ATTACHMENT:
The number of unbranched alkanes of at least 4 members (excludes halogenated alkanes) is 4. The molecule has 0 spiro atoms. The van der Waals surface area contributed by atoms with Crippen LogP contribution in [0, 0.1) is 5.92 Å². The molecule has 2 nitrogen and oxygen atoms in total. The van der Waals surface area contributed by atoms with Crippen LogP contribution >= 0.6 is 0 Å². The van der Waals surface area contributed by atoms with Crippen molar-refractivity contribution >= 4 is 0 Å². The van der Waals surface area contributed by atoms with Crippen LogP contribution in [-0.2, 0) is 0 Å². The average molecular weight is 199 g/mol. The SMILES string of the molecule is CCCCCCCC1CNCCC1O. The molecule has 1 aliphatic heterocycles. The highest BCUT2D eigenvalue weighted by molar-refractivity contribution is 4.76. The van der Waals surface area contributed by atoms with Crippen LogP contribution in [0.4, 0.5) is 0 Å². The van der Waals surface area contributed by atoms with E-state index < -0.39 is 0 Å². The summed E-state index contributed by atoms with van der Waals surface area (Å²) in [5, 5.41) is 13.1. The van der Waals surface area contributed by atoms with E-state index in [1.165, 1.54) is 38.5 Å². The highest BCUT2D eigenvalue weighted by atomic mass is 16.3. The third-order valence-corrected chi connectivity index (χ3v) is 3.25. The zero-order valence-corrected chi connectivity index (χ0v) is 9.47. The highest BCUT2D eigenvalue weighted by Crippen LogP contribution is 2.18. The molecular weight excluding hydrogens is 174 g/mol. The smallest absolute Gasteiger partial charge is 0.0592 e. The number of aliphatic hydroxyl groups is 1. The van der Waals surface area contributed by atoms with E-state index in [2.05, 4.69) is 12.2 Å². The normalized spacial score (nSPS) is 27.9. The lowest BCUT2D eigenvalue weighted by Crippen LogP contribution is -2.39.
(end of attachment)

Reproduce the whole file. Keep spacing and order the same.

The number of unbranched alkanes of at least 4 members (excludes halogenated alkanes) is 4. The molecule has 0 spiro atoms. The van der Waals surface area contributed by atoms with Crippen LogP contribution in [0, 0.1) is 5.92 Å². The molecule has 2 nitrogen and oxygen atoms in total. The van der Waals surface area contributed by atoms with Crippen LogP contribution >= 0.6 is 0 Å². The van der Waals surface area contributed by atoms with Crippen molar-refractivity contribution >= 4 is 0 Å². The van der Waals surface area contributed by atoms with Crippen LogP contribution in [-0.2, 0) is 0 Å². The average molecular weight is 199 g/mol. The SMILES string of the molecule is CCCCCCCC1CNCCC1O. The molecule has 1 aliphatic heterocycles. The highest BCUT2D eigenvalue weighted by molar-refractivity contribution is 4.76. The van der Waals surface area contributed by atoms with Crippen LogP contribution in [0.4, 0.5) is 0 Å². The van der Waals surface area contributed by atoms with E-state index < -0.39 is 0 Å². The summed E-state index contributed by atoms with van der Waals surface area (Å²) in [5, 5.41) is 13.1. The van der Waals surface area contributed by atoms with E-state index in [1.165, 1.54) is 38.5 Å². The highest BCUT2D eigenvalue weighted by atomic mass is 16.3. The third-order valence-corrected chi connectivity index (χ3v) is 3.25. The zero-order valence-corrected chi connectivity index (χ0v) is 9.47. The highest BCUT2D eigenvalue weighted by Crippen LogP contribution is 2.18. The molecular weight excluding hydrogens is 174 g/mol. The smallest absolute Gasteiger partial charge is 0.0592 e. The number of aliphatic hydroxyl groups is 1. The van der Waals surface area contributed by atoms with E-state index in [2.05, 4.69) is 12.2 Å². The normalized spacial score (nSPS) is 27.9. The lowest BCUT2D eigenvalue weighted by Crippen LogP contribution is -2.39.